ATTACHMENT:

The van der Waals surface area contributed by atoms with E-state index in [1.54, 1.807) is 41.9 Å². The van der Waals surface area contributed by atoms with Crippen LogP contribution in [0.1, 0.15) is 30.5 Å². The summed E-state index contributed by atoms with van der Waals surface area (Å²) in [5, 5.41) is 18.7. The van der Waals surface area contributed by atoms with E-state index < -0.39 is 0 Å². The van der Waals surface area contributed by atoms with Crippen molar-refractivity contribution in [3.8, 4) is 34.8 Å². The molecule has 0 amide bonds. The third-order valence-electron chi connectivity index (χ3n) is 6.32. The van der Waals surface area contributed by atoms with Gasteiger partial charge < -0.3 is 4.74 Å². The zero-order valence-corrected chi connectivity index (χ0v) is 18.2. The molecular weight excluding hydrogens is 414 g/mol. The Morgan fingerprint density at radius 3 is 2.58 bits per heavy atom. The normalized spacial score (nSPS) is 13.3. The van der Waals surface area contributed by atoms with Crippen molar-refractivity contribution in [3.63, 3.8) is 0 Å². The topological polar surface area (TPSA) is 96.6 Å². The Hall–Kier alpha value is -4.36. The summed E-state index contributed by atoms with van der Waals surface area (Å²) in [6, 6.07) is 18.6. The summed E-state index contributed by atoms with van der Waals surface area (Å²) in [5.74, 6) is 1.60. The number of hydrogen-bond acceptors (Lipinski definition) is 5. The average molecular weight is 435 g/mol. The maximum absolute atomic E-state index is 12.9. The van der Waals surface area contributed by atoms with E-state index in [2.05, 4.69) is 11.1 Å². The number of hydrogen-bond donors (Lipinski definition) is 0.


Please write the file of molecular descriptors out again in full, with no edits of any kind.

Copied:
The van der Waals surface area contributed by atoms with E-state index in [1.54, 1.807) is 41.9 Å². The van der Waals surface area contributed by atoms with Crippen LogP contribution in [0.1, 0.15) is 30.5 Å². The summed E-state index contributed by atoms with van der Waals surface area (Å²) in [5, 5.41) is 18.7. The van der Waals surface area contributed by atoms with E-state index < -0.39 is 0 Å². The van der Waals surface area contributed by atoms with Crippen molar-refractivity contribution in [3.8, 4) is 34.8 Å². The molecule has 0 amide bonds. The third-order valence-electron chi connectivity index (χ3n) is 6.32. The van der Waals surface area contributed by atoms with Gasteiger partial charge < -0.3 is 4.74 Å². The zero-order valence-corrected chi connectivity index (χ0v) is 18.2. The molecular weight excluding hydrogens is 414 g/mol. The Morgan fingerprint density at radius 3 is 2.58 bits per heavy atom. The normalized spacial score (nSPS) is 13.3. The van der Waals surface area contributed by atoms with Crippen molar-refractivity contribution in [3.63, 3.8) is 0 Å². The topological polar surface area (TPSA) is 96.6 Å². The Hall–Kier alpha value is -4.36. The summed E-state index contributed by atoms with van der Waals surface area (Å²) in [6, 6.07) is 18.6. The summed E-state index contributed by atoms with van der Waals surface area (Å²) in [5.74, 6) is 1.60. The number of hydrogen-bond acceptors (Lipinski definition) is 5. The average molecular weight is 435 g/mol. The maximum absolute atomic E-state index is 12.9. The van der Waals surface area contributed by atoms with E-state index in [2.05, 4.69) is 11.1 Å². The number of hydrogen-bond donors (Lipinski definition) is 0.